The Killing Stormby Kathryn Casey
On a quiet afternoon in the park, four-year-old Joey plays in the sandbox, when a stranger approaches looking for his puppy. While Joey's mom, Crystal, talks on her cell phone, the stranger convinces the child to help search. By the time Crystal turns around, her son has disappeared. Yet her reaction is odd, not what one would expect from a distraught mother. Is… See more details below
On a quiet afternoon in the park, four-year-old Joey plays in the sandbox, when a stranger approaches looking for his puppy. While Joey's mom, Crystal, talks on her cell phone, the stranger convinces the child to help search. By the time Crystal turns around, her son has disappeared. Yet her reaction is odd, not what one would expect from a distraught mother. Is Crystal somehow involved in her son's abduction?
Meanwhile, on a ranch outside Houston, Texas Ranger Sarah Armstrong assesses a symbol left on the hide of a slaughtered longhorn, a figure that dates back to a forgotten era of sugarcane plantations and slavery. Soon other prizewinning bulls are butchered on the outskirts of the city, each bearing a similar drawing. The investigations converge at the same time a catastrophic hurricane looms in the Gulf. Finally, as dangerous winds and torrential rains pummel the city, Sarah is forced to risk her life to save Joey.
Read an Excerpt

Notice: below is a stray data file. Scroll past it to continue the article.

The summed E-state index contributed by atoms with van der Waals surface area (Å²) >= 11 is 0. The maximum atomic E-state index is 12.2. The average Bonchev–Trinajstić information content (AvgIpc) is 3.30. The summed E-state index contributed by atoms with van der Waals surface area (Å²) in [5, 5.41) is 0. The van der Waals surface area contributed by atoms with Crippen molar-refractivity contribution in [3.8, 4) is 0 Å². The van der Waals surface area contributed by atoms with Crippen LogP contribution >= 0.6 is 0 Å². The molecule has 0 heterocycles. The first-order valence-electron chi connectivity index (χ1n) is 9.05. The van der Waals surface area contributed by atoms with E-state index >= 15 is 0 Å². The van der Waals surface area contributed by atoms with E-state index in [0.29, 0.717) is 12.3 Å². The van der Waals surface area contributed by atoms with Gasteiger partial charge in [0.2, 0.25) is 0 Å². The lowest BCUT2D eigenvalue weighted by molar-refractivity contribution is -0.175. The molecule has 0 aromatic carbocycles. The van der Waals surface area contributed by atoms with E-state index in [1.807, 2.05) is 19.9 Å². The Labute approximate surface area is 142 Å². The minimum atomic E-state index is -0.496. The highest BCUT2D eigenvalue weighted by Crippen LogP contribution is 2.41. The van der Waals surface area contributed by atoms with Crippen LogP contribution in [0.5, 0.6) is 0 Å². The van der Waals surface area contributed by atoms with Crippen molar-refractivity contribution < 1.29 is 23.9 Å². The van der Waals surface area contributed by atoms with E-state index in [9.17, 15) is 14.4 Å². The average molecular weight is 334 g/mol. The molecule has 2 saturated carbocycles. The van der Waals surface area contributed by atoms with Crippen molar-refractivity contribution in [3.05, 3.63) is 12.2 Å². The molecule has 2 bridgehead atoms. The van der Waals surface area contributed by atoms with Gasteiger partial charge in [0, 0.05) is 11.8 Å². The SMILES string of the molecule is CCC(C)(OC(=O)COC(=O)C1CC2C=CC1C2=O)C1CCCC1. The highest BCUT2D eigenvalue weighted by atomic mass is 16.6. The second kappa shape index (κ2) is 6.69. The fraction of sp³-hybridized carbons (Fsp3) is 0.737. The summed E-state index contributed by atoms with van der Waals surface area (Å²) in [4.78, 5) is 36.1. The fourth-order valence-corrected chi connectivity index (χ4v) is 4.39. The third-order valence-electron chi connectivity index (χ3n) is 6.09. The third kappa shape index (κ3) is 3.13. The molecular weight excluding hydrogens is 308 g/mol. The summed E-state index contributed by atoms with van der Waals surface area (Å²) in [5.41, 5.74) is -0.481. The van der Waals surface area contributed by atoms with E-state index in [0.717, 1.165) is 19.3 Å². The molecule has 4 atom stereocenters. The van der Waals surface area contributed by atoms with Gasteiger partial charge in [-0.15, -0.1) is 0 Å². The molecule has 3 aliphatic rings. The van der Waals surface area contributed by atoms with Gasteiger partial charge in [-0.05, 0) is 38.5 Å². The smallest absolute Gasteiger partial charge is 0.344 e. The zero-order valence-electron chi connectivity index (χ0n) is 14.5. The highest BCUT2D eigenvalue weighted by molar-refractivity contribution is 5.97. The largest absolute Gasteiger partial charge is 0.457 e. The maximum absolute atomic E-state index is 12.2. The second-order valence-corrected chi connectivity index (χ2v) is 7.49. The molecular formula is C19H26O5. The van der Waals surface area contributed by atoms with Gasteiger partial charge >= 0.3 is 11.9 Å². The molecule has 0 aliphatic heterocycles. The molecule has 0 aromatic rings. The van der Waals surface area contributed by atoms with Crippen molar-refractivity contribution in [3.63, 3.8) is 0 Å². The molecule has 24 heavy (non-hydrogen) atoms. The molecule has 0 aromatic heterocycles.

“Have you seen my puppy?” the man asked. They were in the park, a span of thick green with black-trunked oaks and soaring, spindly pines nestled among sprawling subdivisions northwest of Houston.
Caught up in an imaginary world, a sandbox desert of hand-shaped hills and roundabout roads, the boy pressed down hard on a bright yellow-and-red plastic dump truck, pushing it up a make-believe ramp, then pulling it down again. All the while, his soft pink lips vibrated, brrrrrrrrrr, mimicking an engine.
“Did you see my puppy?” the man asked again, louder. The boy glanced up, startled, but then smiled at the man. When he saw the frown on the man’s face, the boy thought that the man looked troubled.
“No,” the boy said, shaking his head, his clear blue eyes wide with worry. “Is your puppy lost?”
The man’s brow furrowed and his lips pinched, as if he were ready to cry. The puppy must be lost, the boy thought, and then the man confirmed it. “He ran away,” he said. “My little puppy ran away. Will you help me find him?”
A worried look on his face, the boy swiveled toward his right and saw his momma sitting on a picnic bench, talking on her cell phone and staring off into the pond, where the ducks with the green heads and the snow-white geese milled about, plucking at the water. It was a school day, and the park was deserted except for the boy and his mother and the man who’d lost his puppy. The boy thought about the puppy and wondered where it might be. I should tell Momma that I’m helping the man, he decided. She’s upset about the big storm, the one they keep talking about on television. “Just a minute,” he said, turning to run to his mother.
Before the boy could leave, the man reached out and gently touched the child’s shoulder. “Don’t go!” he pleaded. “You’ve heard about the hurricane. I need to find my dog before the bad weather comes. Please help me. He’s not far away. It won’t take long.”
As the boy dropped his gaze to the sand, deep in thought, the man glanced at the woman and smiled. The boy’s mother remained on her cell phone, and it appeared she hadn’t even looked their way. “Your mommy is busy,” the man said, wearing his best you-can-trust-me expression. “I know her, and I know she likes it when you help people. She’d want you to help me.”